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State v. Mencer

May 04, 1999

STATE OF TENNESSEE, APPELLEE,
v.
CHARLES R. MENCER, APPELLANT.



The opinion of the court was delivered by: John H. Peay, Judge

DAVIDSON COUNTY HON. ANN LACY JOHNS, JUDGE

(Suppression of Evidence)

AFFIRMED

OPINION

The defendant was charged in the indictment with possession with intent to sell or deliver ten to seventy pounds of marijuana. He filed a motion to suppress the marijuana, which was denied. The defendant then entered a guilty plea, properly preserving for appeal two certified questions that the parties and the trial court agreed were dispositive of this case. He now presents one of those issues on appeal, that is, whether a search warrant affidavit that relies upon positive "alerts" to drugs by two trained drug dogs must include specific statements regarding the drug dogs' training, past performance, and experience in order to establish probable cause. We affirm the trial court's order denying his motion to suppress.

According to the evidence at the suppression hearing, Drug Enforcement Agent (DEA) Mark Lockwood, who was on duty at the Nashville International Airport, received a call from an agent at the Houston airport. Agent Lockwood testified the Houston agent had told him that a drug detection dog had positively "alerted" for narcotics in the suitcase of a passenger flying to Nashville. The tag on the suitcase reflected the name "Ricky Miller," who had flown from Nashville to Houston earlier that same day and had been scheduled to return to Nashville on a 4:35 p.m. flight but had changed his flight to 5:45 p.m.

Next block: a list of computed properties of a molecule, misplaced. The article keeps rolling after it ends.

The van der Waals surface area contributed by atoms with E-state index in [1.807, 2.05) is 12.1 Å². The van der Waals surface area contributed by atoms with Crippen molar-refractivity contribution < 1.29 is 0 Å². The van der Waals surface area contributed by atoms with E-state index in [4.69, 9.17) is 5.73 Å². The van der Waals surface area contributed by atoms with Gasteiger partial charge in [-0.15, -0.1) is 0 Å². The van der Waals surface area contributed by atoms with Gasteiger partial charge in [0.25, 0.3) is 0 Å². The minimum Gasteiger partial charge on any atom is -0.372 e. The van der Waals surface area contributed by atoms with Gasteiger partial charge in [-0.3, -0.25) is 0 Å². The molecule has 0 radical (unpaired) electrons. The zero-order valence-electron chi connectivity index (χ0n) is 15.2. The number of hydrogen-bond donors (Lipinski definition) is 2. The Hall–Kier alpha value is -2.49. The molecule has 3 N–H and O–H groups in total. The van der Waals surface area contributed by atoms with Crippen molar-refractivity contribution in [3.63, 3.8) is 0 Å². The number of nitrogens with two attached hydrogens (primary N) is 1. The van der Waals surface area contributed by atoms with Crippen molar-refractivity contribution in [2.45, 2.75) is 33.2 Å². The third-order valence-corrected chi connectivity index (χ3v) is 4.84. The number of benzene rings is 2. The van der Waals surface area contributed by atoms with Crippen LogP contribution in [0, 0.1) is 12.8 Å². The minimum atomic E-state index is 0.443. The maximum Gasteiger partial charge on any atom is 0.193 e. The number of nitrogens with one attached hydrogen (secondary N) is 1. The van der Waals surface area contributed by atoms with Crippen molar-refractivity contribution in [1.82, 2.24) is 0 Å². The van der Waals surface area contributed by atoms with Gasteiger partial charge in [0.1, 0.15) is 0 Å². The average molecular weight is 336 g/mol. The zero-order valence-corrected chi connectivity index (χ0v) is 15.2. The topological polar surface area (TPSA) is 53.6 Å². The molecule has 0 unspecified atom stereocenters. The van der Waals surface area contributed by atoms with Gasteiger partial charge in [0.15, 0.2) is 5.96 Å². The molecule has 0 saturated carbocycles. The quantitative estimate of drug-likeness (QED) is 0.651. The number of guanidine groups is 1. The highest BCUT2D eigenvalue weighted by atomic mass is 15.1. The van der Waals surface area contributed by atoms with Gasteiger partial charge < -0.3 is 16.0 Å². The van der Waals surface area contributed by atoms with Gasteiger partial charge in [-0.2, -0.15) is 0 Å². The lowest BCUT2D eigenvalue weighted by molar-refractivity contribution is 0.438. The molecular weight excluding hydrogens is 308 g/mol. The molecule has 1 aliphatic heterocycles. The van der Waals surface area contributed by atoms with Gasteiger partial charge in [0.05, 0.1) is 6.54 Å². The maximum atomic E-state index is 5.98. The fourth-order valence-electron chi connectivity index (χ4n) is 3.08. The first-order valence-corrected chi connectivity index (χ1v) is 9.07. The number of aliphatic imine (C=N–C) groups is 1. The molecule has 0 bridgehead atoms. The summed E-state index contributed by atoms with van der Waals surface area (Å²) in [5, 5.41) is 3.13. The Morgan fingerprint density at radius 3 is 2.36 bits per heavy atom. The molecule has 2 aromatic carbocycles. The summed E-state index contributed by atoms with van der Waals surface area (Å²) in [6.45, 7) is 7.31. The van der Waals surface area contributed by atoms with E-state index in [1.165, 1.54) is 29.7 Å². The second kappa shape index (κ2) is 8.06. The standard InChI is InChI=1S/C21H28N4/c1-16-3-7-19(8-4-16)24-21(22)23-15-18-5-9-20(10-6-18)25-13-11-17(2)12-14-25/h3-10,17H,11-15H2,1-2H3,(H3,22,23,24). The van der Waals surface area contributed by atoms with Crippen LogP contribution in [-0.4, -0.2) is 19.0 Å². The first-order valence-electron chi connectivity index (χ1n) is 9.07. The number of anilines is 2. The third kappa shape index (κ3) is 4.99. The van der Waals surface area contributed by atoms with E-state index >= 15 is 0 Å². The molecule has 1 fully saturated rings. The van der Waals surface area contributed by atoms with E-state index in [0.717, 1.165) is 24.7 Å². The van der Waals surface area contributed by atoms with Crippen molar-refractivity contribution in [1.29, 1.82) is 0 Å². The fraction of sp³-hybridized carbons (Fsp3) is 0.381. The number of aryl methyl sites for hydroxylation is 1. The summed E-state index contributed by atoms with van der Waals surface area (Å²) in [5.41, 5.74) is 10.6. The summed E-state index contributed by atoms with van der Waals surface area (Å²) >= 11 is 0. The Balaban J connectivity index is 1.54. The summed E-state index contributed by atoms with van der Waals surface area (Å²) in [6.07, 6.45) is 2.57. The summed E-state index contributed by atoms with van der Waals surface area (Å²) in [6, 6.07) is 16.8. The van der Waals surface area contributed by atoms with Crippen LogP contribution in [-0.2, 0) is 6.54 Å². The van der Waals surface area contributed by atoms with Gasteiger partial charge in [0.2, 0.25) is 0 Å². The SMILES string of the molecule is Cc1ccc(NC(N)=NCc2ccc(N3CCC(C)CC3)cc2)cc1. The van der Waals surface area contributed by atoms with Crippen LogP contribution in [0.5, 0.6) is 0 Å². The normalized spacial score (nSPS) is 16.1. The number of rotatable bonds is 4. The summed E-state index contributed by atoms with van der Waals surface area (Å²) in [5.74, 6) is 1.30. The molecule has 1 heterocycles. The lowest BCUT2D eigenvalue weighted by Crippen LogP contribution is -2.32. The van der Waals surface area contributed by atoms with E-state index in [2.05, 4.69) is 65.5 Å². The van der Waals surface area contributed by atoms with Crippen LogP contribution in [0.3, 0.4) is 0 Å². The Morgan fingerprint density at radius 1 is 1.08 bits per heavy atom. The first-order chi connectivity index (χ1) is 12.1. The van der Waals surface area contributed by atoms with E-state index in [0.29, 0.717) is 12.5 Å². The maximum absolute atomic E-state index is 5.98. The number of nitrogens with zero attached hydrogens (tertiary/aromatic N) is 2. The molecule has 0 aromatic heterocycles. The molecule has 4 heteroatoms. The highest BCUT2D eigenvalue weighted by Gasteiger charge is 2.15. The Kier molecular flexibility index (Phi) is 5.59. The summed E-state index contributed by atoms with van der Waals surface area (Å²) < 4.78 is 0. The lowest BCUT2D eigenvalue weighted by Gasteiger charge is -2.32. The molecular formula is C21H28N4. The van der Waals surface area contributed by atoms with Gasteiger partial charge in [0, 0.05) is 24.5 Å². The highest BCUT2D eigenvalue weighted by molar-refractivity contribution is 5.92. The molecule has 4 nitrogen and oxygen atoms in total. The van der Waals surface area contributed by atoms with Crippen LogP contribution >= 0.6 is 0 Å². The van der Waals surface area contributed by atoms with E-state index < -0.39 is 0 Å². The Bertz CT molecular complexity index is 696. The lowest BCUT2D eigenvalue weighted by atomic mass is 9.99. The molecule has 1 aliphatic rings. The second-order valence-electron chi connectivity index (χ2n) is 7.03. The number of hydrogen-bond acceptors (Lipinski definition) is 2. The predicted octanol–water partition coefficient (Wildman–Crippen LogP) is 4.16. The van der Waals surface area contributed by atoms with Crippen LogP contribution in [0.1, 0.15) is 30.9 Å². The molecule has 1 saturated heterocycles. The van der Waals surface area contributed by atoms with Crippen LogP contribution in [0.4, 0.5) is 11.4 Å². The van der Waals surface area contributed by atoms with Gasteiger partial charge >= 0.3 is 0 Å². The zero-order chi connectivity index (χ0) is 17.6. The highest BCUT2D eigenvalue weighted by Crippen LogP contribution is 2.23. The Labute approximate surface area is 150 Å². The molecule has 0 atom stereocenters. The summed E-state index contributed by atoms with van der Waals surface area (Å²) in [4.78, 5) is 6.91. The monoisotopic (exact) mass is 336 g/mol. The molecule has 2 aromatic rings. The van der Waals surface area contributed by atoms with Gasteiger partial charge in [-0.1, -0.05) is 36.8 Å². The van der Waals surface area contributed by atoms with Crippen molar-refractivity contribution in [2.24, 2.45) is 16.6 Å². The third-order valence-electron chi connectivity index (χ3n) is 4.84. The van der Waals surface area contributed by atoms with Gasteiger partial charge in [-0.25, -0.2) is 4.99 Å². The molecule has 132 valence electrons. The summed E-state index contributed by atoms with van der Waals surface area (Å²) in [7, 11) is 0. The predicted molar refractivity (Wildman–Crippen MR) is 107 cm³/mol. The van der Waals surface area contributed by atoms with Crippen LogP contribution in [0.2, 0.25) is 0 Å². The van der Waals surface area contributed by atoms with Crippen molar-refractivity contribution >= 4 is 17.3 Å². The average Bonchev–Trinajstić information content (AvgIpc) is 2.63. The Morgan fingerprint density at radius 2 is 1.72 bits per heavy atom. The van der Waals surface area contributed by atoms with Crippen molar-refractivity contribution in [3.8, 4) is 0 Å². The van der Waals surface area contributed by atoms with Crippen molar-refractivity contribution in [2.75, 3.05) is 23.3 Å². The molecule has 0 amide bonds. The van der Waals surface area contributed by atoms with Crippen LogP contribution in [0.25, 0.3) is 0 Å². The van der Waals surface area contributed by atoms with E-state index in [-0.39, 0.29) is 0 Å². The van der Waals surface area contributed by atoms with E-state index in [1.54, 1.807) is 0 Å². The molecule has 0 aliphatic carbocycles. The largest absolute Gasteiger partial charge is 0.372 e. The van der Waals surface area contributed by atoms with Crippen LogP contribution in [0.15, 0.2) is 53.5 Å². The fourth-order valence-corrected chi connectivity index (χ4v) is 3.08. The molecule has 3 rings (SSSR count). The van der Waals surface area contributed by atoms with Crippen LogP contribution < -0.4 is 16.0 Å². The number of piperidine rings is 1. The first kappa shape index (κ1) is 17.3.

Agent Lockwood testified he first saw the defendant arrive at the incoming flight's gate in Nashville at 7:40 p.m., while at the same time in the baggage tunnel, a second drug detection dog indicated the presence of narcotics in the suspected suitcase. Agent Lockwood testified he and other agents followed the defendant from the gate to the baggage carousel, where the defendant retrieved the suspected suitcase. According to Agent Lockwood, he and the other agents approached the defendant, identified themselves, and asked to see the defendant's personal identification, which reflected the last name "Mencer." When asked whether the suitcase he was carrying was his, the defendant looked puzzled, said "Well, maybe it isn't," and put down the bag. The names on the luggage tag and the defendant's identification were different, but the address on the luggage tag and the address on the identification were the same.

Agent Lockwood testified he asked the defendant if he would consent to a search of his suitcase and the defendant replied, "No. I'd like to speak to my attorney." The defendant agreed, however, to accompany the agents to the airport drug interdiction office. On the way there, the defendant asked for his Miranda rights to be read to him, and an agent complied. Once at the office, Agent Lockwood again asked the defendant to consent to a search of his suitcase, and again the defendant declined, asking to speak to his attorney. Within five minutes, the defendant was allowed to call his attorney. In the meantime, however, a NCIC computer check revealed an outstanding arrest warrant for the defendant issued by the Nashville Metro Police Department in an unrelated case. The defendant was placed under arrest on this unrelated arrest warrant.

Agent Lockwood testified that because they were investigating whether the defendant was transporting narcotics, they decided to delay transporting the defendant for processing on the unrelated arrest warrant until they could execute a search warrant to search the defendant's suitcase. While the defendant waited at the airport drug interdiction office, the agents prepared the ...


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